Reviving cottonseed meals adhesives potential

June 30, 2015 by Jan Suszkiw
Washed cottonseed meal adhesive being applied onto one end of a pair of wood strips that will be bonded by hot-pressing. Credit: Mary Lovisa and Kelly Williams

Cottonseed meal—the leftovers after lint and oil are extracted from cottonseed—is typically fed to ruminant livestock, such as cows, or used as fertilizer. But Agricultural Research Service scientists in New Orleans, Louisiana, have other plans for this byproduct of U.S. cotton production—namely, to make interior wood adhesives.

Most such adhesives are derived from petroleum, a nonrenewable resource subject to fluctuating prices and many competing demands, notes chemist Zhongqi He, who is with the ARS Southern Regional Research Center in New Orleans. Cottonseed meal and its component have been studied as environmentally friendly, biodegradable, and formaldehyde-free alternatives to petroleum-based bonding agents. But, to date, neither the seed meal nor the protein has been commercially developed into biobased adhesive products.

"Defatted seed meal is cheap, but it has poor water resistance," explains He, with the ARS Center's Commodity Utilization Research Unit. The works better as a wood-binding adhesive, he adds, but its extraction from cottonseed meal requires the use of costly and corrosive reagents and solvents.

Now, He and his colleagues may have a solution in the form of a water-based, seed-meal washing procedure that keeps the protein in place and instead removes the fractions of the meal that impart the poor water resistance.

In tests with maple and poplar veneers, the bonding strength water-washed seed-meal adhesives equaled and sometimes surpassed that of protein-only formulations. Raising the temperature at which the veneers were pressed together from 176 ˚F to 230 ˚F generally increased the seed-meal adhesives' bonding strength and water resistance, says He.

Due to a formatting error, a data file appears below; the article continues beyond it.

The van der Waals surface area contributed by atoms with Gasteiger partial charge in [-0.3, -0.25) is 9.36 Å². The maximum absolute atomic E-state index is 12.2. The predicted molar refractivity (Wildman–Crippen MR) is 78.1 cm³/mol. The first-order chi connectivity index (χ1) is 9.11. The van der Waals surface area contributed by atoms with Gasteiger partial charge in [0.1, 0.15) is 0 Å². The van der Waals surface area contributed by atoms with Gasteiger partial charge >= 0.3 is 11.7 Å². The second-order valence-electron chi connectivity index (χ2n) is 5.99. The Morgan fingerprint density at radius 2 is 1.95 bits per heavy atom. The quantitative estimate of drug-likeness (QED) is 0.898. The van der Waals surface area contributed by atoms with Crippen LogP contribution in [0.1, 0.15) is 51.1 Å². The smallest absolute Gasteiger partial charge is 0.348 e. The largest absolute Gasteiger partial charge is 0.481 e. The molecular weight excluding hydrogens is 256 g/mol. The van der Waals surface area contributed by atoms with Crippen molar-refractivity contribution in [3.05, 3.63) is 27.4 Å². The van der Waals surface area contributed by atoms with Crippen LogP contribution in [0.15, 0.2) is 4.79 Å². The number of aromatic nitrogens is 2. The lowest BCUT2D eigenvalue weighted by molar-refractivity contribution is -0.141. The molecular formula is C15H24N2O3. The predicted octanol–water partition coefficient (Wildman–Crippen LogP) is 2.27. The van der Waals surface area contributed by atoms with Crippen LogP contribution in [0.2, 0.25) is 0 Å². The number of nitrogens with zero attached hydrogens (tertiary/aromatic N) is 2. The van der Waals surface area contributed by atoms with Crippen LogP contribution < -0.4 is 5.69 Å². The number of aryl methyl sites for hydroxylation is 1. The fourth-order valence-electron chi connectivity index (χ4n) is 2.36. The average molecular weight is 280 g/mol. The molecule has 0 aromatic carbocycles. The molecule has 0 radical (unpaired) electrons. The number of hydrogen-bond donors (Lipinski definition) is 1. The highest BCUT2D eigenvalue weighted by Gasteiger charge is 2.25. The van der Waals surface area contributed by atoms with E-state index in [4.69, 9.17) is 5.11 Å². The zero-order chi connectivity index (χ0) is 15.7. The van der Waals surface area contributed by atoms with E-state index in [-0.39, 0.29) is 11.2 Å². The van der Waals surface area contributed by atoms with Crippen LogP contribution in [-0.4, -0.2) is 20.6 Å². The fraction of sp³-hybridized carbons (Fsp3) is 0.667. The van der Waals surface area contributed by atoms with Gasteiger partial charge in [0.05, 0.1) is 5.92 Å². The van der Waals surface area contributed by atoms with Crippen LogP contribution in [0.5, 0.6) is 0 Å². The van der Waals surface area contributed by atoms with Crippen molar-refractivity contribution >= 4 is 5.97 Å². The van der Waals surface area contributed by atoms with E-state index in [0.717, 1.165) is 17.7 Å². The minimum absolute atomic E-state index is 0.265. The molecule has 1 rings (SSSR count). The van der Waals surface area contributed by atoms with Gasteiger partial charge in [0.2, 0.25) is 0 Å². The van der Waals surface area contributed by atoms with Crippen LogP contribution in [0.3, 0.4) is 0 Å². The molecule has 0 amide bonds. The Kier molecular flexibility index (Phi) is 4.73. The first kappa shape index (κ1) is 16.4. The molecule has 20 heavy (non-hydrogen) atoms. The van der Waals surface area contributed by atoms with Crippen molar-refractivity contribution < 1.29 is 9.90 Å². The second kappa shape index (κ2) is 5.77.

Reviving Cottonseed Meals Adhesives Potential
ARS chemists Dorselyn Chapital (left) and Zhongqi He use a testing device to measure the shear strength of an adhesive bond between two pieces of wood. Credit: Mary Lovisa and Kelly Williams

He's studies also suggest that the bonding properties of the experimental adhesives' protein may be aided by carbohydrate molecules in the water-washed meal. "Cross-linking reactions might occur between some carbohydrate molecules and proteins, making the water-washed meal exhibit its good adhesive properties," says He.

He, ARS chemist Dorselyn Chapital, and their coauthors have reported their findings in recent issues of the Journal of American Oil Chemists' Society and the International Journal of Adhesion and Adhesives. Their work also appeared in a recent issue of the Journal of Visualized Experiments.

Further research and development of wood adhesives from the washed cottonseed meal could signal a new, value-added use for 1.3 million tons of the byproduct.

Soy flour protein now dominates the small biobased-adhesives market. Washed cottonseed meal could offer the advantage of being a renewable resource that wouldn't compete with human food uses.

Explore further: Replacing soybean meal in pig diets

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